Does it overly matter? It was only a friendly after all.
To the Scotland supporters that booed at the end of Friday’s 1-0 loss to Costa Rica it seemed to.
They came, in limited numbers, in the hope of leaving Hampden Park with something to instil belief that under Alex McLeish things might be different.
Exactly the sentiment McLeish wants to ingrain in his squad as he begins his second spell as national manager.
Fans were left disappointed, particularly by a first-half performance that was uninspiring. The desired chinks of light were not particularly dazzling.
There was improvement in the second half when chances arrived. Players appeared more determined to close down opponents.
However, it was a defeat and it would be hard to argue that Scotland deserved much more overall.
Let’s get some perspective though. McLeish clearly experimented with this selection. It was a fact-finding mission.
If this game was about winning, the line-up would have been different, as it likely will be in the next friendly in Hungary on Tuesday.
Before any criticism goes overboard, it must be remembered that they faced an experienced Costa Rica side that will go to the World Cup finals in Russia.
The Central Americans were competent, technically proficient and efficient at handling possession.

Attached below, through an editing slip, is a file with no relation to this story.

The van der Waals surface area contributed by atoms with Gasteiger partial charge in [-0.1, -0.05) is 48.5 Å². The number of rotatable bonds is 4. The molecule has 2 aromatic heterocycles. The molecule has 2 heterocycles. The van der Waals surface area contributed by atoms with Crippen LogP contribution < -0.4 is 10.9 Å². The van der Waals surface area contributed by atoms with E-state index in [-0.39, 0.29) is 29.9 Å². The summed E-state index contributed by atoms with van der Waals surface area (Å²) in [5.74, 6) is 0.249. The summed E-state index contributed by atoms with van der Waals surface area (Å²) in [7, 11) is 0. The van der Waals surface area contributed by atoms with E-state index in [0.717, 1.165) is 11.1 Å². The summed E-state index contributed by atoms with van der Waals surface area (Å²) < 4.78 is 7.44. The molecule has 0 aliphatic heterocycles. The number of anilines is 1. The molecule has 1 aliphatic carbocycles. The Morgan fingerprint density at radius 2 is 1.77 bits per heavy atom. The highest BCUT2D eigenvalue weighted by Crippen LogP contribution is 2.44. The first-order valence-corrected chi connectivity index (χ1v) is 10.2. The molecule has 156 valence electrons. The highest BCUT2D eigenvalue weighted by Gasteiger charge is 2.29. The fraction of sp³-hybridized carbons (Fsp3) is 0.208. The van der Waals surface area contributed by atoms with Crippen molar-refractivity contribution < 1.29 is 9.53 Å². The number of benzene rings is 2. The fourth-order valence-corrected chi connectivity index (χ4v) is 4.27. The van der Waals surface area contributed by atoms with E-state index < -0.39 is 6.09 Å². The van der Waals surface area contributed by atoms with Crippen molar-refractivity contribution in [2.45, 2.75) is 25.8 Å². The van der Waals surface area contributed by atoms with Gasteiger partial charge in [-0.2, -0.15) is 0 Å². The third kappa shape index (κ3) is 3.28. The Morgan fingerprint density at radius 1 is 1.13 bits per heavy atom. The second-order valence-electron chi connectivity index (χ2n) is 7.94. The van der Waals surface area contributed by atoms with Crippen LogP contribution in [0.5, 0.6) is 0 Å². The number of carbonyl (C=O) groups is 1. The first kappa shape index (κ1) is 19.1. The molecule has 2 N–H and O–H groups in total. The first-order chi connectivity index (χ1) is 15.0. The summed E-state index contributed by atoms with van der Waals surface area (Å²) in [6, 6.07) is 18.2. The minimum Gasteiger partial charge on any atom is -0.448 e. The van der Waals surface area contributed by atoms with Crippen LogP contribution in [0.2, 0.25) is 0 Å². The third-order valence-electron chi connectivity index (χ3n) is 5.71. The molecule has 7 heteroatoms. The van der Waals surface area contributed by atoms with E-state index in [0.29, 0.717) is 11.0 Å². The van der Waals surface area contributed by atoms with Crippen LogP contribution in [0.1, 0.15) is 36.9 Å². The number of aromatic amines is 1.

They are not the minnows who shocked Scotland in 1990. In some ways, given our dwindling record of appearances at major finals, they could legitimately argue that those roles have been reversed.
Friday’s game was a learning opportunity but also an opportunity missed to generate confidence for players and goodwill from supporters.
Pre-match, McLeish talked a good game. He stated that Scotland had to prove that they can score goals and win games. He wanted to generate belief and the green shoots of momentum.
This 90 minutes did little to help.
What were the positives? Manchester United midfielder Scott McTominay looked more than comfortable at this level and will surely improve.
Lone striker Oli McBurnie showed in flashes that he can seize on an opportunity.
Scott McKenna, the third 21-year-old debutant, has performed well for Aberdeen this season and has the presence to suggest he has a future with more international experience.
Midfield substitutes Stuart Armstrong, Callum McGregor and John McGinn showed they are better suited as starters.
What was highlighted were some familiar issues. Defensively, Scotland looked short, although there are others to come in such as Kieran Tierney.
The goal conceded was shabby. Callum Paterson, Charlie Mulgrew and Grant Hanley were made to look suspect by the sheer simplicity of it.
In the second half, Andrew Robertson seemed to be guided by an errant Sat-Nav as he allowed Bryan Ruiz to cut in from the left and hit the crossbar. Other than that, the Liverpool left-back was another positive going forward.
What McLeish seeks is a winning mentality. There’s only one way to do that.
He also needs to generate excitement. Most of all, he needs to use this series of friendlies wisely to find the right mix before the Nations League begins in September.
Those competitive fixtures against Albania and Israel will have a significant bearing on Scotland’s chances of qualifying for Euro 2020.
And that makes the forthcoming games against Hungary, Peru, Mexico and Belgium important. For now, results maybe don’t matter but performances do.
The problem is another defeat in Budapest on Tuesday will bring a degree of scrutiny that McLeish, nor his players, really need at this stage.